Both the United Conservative Party (UCP) and New Democratic Party (NDP) are surprisingly weak on housing policy at a time when affordability is top of mind for many Albertans.
The average price of a home in Alberta is approximately $447,000. It requires 10 years of full-time work for a typical young person to save enough for a 20 per cent down payment, up from six years in 1976.
Still, Alberta has a major affordability advantage with relatively low housing prices compared to Ontario and B.C., where the average home prices are $932,000 and $996,000, respectively.
Unfortunately, neither party proposes to nurture and protect this advantage (so far) by offering a clear plan to stall home prices and give earnings a chance to catch up.
Instead, a new study of the parties’ platforms shows the UCP is stuck at the starting line in the quest to protect and improve housing affordability. The NDP is a better, but still promises to implement just one-third of the policy changes needed to protect Alberta’s housing advantage. The study examines party platforms for evidence of commitments to scale up non-profit housing, fix the regular housing market, and break the addiction to high and rising home prices.
As of May 15, housing is not even identified as one of the 27 priority issue areas on the UCP’s campaign website. This signals the party intends to rely on luck to promote housing affordability, instead of careful and deliberate policy design.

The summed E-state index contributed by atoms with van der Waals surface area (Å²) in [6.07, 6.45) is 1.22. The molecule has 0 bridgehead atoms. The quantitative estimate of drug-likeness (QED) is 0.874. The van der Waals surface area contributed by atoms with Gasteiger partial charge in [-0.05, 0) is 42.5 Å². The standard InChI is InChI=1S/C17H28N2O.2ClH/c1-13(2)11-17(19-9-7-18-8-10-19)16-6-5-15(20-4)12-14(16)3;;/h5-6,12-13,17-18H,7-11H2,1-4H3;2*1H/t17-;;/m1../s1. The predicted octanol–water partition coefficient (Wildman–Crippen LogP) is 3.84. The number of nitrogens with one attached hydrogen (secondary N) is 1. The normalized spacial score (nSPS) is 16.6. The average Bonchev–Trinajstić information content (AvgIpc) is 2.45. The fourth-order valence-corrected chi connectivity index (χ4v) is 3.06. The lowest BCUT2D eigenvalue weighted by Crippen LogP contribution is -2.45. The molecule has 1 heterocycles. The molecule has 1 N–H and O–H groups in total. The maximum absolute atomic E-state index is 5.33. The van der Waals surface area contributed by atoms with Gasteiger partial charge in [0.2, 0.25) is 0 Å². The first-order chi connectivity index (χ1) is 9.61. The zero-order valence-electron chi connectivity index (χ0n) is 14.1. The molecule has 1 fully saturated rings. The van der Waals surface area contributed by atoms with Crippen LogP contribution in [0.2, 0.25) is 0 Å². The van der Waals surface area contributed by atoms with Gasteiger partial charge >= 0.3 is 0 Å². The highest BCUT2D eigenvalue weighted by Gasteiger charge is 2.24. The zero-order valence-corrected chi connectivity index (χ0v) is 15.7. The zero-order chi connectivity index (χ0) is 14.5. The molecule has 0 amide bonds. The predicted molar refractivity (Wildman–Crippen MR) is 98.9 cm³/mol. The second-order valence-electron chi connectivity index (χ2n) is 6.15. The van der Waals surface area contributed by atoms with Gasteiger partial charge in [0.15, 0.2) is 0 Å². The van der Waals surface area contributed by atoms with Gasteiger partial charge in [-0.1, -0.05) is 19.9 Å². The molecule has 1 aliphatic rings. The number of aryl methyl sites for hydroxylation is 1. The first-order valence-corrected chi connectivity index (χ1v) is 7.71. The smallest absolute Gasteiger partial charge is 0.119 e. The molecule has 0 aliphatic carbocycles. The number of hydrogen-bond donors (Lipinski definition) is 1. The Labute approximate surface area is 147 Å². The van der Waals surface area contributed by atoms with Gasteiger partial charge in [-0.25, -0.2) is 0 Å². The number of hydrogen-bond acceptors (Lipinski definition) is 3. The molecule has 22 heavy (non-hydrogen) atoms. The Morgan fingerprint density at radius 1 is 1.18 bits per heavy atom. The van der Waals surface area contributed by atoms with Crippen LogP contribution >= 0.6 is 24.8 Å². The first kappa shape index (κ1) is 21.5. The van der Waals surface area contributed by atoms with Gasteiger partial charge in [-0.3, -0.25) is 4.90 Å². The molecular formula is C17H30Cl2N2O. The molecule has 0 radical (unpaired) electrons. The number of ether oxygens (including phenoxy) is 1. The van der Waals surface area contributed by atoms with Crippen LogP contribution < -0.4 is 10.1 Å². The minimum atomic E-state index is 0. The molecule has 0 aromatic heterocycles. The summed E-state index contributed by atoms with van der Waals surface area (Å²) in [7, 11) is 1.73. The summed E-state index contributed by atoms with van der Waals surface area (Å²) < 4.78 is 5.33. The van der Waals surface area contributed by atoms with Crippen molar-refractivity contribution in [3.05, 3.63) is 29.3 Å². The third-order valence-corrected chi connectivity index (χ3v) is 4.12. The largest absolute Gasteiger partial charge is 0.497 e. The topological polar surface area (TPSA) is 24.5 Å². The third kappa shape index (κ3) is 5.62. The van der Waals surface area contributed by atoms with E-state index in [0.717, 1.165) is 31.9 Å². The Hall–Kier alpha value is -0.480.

While relatively strong at offering plans to scale up non-profit housing, the NDP largely ignores policy levers available to address problems in the regular market where the vast majority of residents find their homes.
Neither party proposes housing policy measures now commonplace in B.C. and Ontario to fend off forces that erode affordability. For example, both the UCP and Alberta NDP are silent about steps to discourage foreign buyers, empty homes, money laundering, or regulation of short-term rentals that reallocate housing as hotels for vacationers rather than preserving it primarily for those who work and study in the province.
Both parties ignore the value of supporting all Alberta cities to produce rigorous housing needs assessments that position them to open up low-density zoning for a diversity of people, families, forms and tenures (including lots of rental). Nor do the parties promise to encourage new housing to integrate energy- efficiency objectives.
Risks to renters from renovictions and demovictions are also overlooked. While these problems have grown substantially in B.C. and Ontario, the UCP remains quiet about protections for renters and affordable rental housing.
The NDP promises to review rental legislation, expand rental assistance for another 11,000 low-income households, and establish a rent bank help to help low-income households pay rent after a sudden disruption to income due to job loss, marriage breakdown, etc.
The primary housing policy detail offered by the UCP is in Budget 2023 (p. 86), which promises to invest “$105 million over three years to reduce homelessness.” The budget makes no mention of specific targets for the number of people who will benefit, or the number of supportive housing units that will be built.
The NDP is more specific. It promises to house another 40,000 in the next five, proposing to build 8,500 new social housing units, and will “focus on housing the people with the deepest need, including Albertans with disabilities, families fleeing domestic violence, and those experiencing homelessness.”
While the two parties are weak on housing policy, their shared emphasis on sparking further economic diversification for Alberta is important to retain the province’s housing advantage.
Generation Squeeze, Dr. Paul Kershaw, University of British Columbia
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